Batter Up! Louisville Still Turning Out Sluggers

Derek Cashman photo/It's easy to find Louisville Slugger headquarters.

Derek Cashman photo/It’s easy to find Louisville Slugger headquarters.

By Glen Sparks

You can’t miss the Louisville Slugger company in downtown Louisville. Just look for the 120-foot-high (68,000 pound) carbon steel bat that stands by the front entrance at 800 West Main St.

The company began as a wood-making shop, founded by German immigrant J. Frederick Hillerich along the Ohio River in 1855. Hillerich’s son, John “Bud,” put the family into the bat-building business in 1884, with some help from Pete “the Gladiator” Browning and his busted piece of lumber. Browning played for the Louisville Eclipse, a.k.a., the Colonels, a major league team.

Pete "Gladiator" Browning was the first customer.

Pete “Gladiator” Browning was the first customer.

The ballplayer, one of the best hitters in baseball, needed a new bat. Bud brought him to Dad’s shop. J.F. did Browning a favor and crafted the hometown hero a new stick, a bit reluctantly. J.F. wanted to make butter churns and stair railings (even bowling balls), not baseball bats. Money being money, though, the company began offering the Falls City Slugger. Honus Wagner, the great shortstop for the Pittsburgh Pirates, liked the bats so much that he signed an endorsement deal in 1905, the first player to do so.

Bud took over the business in 1894 and renamed the company baseball bat the Louisville Slugger. Frank Bradsby, a sharp salesman, came on in 1916 and was made partner. (The official name of the company is Hillerich and Bradsby. Louisville Slugger is one of the divisions.) Ty Cobb, Babe Ruth and Lou Gehrig began using Slugger bats.

H&B survived a devastating flood along the Ohio River in 1937. Workers rebuilt and got ready for the boom years. During World War II, they made M-I carbine stocks, tank pins and billy clubs, in addition to baseball bats.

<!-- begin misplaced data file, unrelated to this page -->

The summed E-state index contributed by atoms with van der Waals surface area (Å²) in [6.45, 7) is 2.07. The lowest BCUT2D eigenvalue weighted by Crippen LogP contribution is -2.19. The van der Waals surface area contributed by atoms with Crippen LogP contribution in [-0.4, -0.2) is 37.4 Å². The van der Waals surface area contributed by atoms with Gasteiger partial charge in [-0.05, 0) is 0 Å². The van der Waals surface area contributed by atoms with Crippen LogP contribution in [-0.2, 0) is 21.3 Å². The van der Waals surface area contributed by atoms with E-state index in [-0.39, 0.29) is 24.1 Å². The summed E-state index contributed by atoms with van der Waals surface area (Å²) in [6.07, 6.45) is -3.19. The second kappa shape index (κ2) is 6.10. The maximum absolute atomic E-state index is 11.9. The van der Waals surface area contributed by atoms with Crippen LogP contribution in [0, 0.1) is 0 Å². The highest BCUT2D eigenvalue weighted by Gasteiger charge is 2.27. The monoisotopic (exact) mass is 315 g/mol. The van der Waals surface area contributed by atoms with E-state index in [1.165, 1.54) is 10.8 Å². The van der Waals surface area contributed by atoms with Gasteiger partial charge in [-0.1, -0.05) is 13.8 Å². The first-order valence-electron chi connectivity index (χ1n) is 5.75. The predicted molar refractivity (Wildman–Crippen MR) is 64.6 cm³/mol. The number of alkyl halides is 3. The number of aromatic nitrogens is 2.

Today, H&B turns out about 1.5 million bats every year for players of all levels. That includes 8,000 variations of 300 models. Many of today’s big leaguers still use Louisville Slugger bats. Typically, a player orders about 120 bats for one season. (The company owns 6,500 acres of timberland in New York and Pennsylvania.)

Besides wood bats, H&B also makes aluminum models, plus baseball gloves, golf gloves and other equipment.

Louisville to Helsinki

H&B stayed in the Hillerich family for decades. (Bradsby died in 1937, due, may say, to the stress of that year’s flooding.) On Monday, March 23, the company announced it is being sold to Wilson Sporting Goods, based in Helsinki, Finland.

The $70 million cash deal is still pending shareholder approval. Fifty-two employees, a fifth of the workforce, will be let go. Most of the eliminated jobs are in sales. H&B will keep making bats, now for Wilson, a division of Finland’s Amer Sports.

John A. Hillerich IV, the company’s chief executive officer, said his family began looking to sell about 18 months ago. He blamed decreased resources and competition from overseas companies with more money.

“It was not an easy decision, nor one I took lightly,” he said.

Take the Tour

H&B plans to keep operating the popular Louisville Slugger Museum. Approximately 220,000 visitors stop by the museum every year, according to the company web site. I have taken the guided factory tour several times and recommend it to any fan. Usually, about a dozen or so people go on each 30-minute behind-the-scenes look at bat making. You can walk on the factory floor and see the bats being meticulously crafted. You’ll hear the buzz from the lathes and watch as the saw dust kicks up. At the end of the tour, everyone gets a free miniature bat.

The museum also incudes plenty of news about some of the game’s great hitters, life-like sculptures of Babe Ruth and Ted Williams, and much more. Check out the web site for details.

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